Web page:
Accepting a seat on the board would have required Musk to act in the best financial interests of the company and likely required him to make suggestions privately rather than on Twitter, the latter seeming to be a big ask for one. of the platform’s most prolific platforms. users (and controversial). As part of his deal with Twitter to join the board, Musk’s investment in the company – which currently stands at 9.1% of its shares – would also have been capped at 14.9%, which which could limit its ability to influence society.
In his Sunday night tweet announcing Musk’s overthrow, Agrawal said the company’s board “felt that having Elon as a trustee of the company where he, like all board members, must act in the best interest of the company and all of our shareholders, was the best way forward.”
Now all bets are off.
It’s still unclear what Musk’s end game is. He has not tweeted or commented on his plans since turning down the board seat. One option could be to sell his stake – laughing all the way to the bank after successfully trolling executives and followers of his favorite platform while making a profit of around $700 million on his investment, as of Wednesday . But that’s a minor salary for a man worth almost $300 billion, and many analysts think that doesn’t sound like Musk.
“He’s unlikely to be the type of individual who will now just sell his stake and walk away,” CFRA Research senior equity analyst Angelo Zino said in a research note Monday.
Alternatively, Musk’s decision not to join the board opens the door for him to acquire a larger share of the company in an effort to influence its actions, or even pursue a bid to acquire it. In doing so, his relationship with Twitter and its executives could turn from seemingly friendly back and forth on the platform and boardroom invites to something more hostile.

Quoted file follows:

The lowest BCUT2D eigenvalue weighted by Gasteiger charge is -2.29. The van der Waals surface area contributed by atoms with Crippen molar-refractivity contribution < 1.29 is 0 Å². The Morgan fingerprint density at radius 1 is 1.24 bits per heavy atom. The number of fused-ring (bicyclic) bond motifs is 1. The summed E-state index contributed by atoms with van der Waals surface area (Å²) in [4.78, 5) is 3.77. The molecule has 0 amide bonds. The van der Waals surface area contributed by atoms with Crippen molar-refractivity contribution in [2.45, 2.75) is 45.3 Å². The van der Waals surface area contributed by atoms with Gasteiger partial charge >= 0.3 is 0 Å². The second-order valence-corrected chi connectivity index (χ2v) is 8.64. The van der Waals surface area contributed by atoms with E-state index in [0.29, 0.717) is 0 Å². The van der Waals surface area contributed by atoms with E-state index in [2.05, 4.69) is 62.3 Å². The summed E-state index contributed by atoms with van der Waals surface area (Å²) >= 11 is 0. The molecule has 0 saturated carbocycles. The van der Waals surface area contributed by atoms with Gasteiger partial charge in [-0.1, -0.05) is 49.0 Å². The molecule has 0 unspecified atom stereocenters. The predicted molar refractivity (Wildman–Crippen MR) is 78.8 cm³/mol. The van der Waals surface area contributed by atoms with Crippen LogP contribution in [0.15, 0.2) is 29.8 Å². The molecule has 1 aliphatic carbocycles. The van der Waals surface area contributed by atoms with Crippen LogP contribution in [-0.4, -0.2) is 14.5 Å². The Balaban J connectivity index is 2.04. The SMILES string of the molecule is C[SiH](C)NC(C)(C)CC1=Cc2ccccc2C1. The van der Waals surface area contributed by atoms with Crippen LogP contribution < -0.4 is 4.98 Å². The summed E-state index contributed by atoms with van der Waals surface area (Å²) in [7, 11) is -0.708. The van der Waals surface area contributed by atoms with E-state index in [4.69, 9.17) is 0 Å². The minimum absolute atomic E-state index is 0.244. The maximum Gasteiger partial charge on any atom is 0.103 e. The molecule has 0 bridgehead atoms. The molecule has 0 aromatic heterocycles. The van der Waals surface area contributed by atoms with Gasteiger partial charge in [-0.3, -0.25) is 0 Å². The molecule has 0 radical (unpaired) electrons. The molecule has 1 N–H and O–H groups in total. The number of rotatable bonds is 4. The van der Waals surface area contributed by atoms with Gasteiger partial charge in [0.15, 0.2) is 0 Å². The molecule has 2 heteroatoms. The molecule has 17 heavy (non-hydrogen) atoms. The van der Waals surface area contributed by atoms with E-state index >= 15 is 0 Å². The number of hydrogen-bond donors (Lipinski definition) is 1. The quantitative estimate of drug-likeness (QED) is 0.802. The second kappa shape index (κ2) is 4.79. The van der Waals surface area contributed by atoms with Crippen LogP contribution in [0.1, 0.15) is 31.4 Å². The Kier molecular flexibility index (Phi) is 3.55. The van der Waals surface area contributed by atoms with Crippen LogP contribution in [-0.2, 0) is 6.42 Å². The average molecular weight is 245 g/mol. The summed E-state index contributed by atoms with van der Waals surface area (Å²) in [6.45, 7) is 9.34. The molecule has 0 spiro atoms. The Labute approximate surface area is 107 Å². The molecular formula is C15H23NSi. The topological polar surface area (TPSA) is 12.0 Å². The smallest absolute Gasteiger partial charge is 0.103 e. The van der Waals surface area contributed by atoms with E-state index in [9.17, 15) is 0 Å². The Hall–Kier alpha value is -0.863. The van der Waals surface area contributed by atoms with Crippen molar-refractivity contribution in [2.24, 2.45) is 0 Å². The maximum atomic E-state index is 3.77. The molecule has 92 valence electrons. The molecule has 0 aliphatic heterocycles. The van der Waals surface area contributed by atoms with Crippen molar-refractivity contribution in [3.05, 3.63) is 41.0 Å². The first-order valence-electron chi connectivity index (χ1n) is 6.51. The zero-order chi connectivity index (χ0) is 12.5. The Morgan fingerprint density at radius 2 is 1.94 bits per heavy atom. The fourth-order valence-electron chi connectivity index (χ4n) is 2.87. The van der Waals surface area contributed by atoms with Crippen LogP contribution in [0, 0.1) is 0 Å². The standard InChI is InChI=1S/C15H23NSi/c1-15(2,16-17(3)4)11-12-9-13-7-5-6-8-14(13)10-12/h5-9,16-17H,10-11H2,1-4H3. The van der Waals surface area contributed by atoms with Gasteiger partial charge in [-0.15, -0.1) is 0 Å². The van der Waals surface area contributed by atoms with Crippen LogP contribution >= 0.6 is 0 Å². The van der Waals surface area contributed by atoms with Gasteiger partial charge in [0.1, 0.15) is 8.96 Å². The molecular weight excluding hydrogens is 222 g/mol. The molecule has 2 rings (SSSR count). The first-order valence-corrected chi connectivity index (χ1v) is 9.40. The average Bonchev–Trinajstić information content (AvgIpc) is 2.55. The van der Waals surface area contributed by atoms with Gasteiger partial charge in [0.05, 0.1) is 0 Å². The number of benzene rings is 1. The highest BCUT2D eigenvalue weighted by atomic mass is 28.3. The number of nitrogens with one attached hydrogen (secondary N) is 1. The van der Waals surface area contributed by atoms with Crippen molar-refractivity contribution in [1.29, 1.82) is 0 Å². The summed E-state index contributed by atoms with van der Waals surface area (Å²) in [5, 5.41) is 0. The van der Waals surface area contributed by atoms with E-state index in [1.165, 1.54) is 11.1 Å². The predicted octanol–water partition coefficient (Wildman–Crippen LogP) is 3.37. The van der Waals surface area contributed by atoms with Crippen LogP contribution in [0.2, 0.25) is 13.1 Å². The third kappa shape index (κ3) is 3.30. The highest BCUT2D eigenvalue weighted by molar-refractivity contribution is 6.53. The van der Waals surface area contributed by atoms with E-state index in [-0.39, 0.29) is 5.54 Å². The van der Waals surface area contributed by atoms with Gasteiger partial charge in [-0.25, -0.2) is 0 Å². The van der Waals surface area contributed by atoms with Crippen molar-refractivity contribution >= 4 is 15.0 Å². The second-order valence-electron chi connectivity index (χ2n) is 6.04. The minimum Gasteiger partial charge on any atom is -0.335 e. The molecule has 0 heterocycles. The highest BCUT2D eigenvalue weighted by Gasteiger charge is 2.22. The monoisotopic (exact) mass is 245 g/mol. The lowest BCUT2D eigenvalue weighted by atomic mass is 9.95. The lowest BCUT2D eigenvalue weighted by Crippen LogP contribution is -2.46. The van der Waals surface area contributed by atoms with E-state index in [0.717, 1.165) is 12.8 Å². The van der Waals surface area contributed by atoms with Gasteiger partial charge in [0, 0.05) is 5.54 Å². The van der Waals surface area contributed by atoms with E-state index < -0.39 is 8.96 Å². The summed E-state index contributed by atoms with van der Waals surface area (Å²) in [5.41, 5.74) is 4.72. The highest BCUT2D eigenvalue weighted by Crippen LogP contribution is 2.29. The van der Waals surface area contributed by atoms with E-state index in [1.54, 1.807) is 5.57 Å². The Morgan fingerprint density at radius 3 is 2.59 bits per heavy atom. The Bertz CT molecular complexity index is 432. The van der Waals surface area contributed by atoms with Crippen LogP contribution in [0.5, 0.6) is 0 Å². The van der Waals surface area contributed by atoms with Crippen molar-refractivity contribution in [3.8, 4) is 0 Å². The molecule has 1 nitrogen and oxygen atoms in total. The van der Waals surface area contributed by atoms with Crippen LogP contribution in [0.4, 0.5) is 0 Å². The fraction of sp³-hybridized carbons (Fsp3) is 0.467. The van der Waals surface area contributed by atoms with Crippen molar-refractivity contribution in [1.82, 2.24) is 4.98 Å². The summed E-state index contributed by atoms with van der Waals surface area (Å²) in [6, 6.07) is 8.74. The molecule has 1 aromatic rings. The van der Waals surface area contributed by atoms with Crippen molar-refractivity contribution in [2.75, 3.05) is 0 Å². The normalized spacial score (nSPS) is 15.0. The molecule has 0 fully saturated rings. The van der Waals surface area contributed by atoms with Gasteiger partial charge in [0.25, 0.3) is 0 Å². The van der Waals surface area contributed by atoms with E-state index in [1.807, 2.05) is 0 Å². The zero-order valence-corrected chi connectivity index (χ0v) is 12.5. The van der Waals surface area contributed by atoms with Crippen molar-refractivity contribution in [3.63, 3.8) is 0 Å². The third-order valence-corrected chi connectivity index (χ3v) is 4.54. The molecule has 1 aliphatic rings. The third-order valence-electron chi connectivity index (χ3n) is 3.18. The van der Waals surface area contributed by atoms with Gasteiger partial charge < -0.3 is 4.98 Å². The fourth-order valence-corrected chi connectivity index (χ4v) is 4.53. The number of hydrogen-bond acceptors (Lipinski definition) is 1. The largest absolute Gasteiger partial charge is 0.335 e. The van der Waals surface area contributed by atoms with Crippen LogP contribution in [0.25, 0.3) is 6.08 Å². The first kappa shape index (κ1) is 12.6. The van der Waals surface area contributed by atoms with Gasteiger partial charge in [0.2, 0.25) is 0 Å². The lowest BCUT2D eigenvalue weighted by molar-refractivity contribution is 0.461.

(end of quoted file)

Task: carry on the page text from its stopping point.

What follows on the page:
Twitter declined to comment for this story. Musk did not immediately respond to a request for comment.
Here’s what could happen next.
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Although he won’t be joining Twitter’s board, Musk will still have significant influence over the company as its biggest — and potentially loudest — shareholder. He’s previously used that stance to advocate for the platform’s removal of speech restrictions and for Twitter to make its algorithm open source, as well as more juvenile suggestions, like removing the “w” from the name. of the company. Agrawal acknowledged Musk’s influence in his statement on Sunday: “Elon is our largest shareholder and we will remain open to his input.”